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Amid a Pandemic, Green Electricity Charts a Course Forward

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Amid a Pandemic, Green Electricity Charts a Course Forward

Highlights

Demand losses compress merchant spark spreads in an unprecedented second quarter.

Reserve shortages developing in key markets.

Emerging storage sector could address both resource adequacy and green mandates

Demand losses compress merchant spark spreads in an unprecedented second quarter

Demand losses associated with economic contraction and pandemic mitigation measures impacted spark spreads during the second quarter, a period when spark spreads are seasonally weak to begin with. Virtually every market had spark spread declines, with key power hubs trading in single digits. MISO Indiana Hub saw the highest spark spreads in the Eastern Interconnect, as tightness in generation makes its presence felt. PJM Western Hub also saw adequate spreads despite a highly competitive generation landscape. Northeast hubs continued to see low and declining spark spreads as renewable energy expands into these markets. Western U.S. hubs, typically impacted by peak hydro availability, saw spreads fall still further due to pandemic impacts.

Renewable Portfolio Standards call for an aggressive ramp up of green energy

Through the end of 2024, Market Intelligence projects significant shifts in the U.S. electric generation fleet:

• New gas generation totaling 34 GW may be needed to address shortfalls over the next two years, along with 6 GW of storage capability

• Coal and nuclear retirements will remove 60 GW of capacity from the market, with 36 GW currently announced

• RPS standards indicate nearly 95 GW of installed wind and solar capacity will be added, with firm new construction to date estimated at 27 GW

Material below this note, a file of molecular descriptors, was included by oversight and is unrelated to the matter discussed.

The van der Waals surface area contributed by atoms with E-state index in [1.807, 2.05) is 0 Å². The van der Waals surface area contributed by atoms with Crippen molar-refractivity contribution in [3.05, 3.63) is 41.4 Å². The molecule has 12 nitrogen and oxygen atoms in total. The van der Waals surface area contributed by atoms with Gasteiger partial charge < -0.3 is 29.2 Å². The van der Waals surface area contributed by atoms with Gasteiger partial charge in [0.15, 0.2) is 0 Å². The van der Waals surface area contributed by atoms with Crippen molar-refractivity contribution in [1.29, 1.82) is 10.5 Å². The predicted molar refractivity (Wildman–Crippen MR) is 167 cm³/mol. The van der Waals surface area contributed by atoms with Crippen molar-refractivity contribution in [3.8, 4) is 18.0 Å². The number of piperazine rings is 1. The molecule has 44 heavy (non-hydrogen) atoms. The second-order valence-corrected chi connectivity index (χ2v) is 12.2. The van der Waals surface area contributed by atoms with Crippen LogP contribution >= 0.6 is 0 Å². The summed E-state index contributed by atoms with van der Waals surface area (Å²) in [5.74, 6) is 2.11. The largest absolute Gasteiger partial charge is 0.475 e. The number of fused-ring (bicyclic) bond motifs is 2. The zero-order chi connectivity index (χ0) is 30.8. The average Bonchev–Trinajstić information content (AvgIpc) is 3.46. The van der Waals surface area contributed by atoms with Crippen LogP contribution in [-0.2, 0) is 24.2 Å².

Reserve shortages developing in key markets

While demand reductions from the pandemic could ease generation shortages in the near term, several markets are retiring capacity more rapidly than they can build it back for resource adequacy purposes. These include:

• ERCOT – While lower loads give the region some time, solar and storage development will need to expand quickly to address tight reserves by the summer of 2021;

• CAISO – Policymakers continue to struggle with how to fill gaps left by retirement of legacy peakers in southern California this year and next, eyeing storage as part of the solution;

• MISO Zones 6-7 (Indiana and Michigan) – Utilities have embraced coal retirements, offset by wind and solar construction. However, the market could see a supply squeeze as early as summer 2021

Power Forecast Model

The above analysis is based on projections made by our quarterly Power Forecast model which tracks and forecasts power prices in U.S. regional power markets to support your valuation of fossil fuel and renewable assets. Our model has recently been enhanced to include hourly and daily forecasts so that you can get even more conclusive insights to make decisions with confidence. Take our interactive tour below to learn more.

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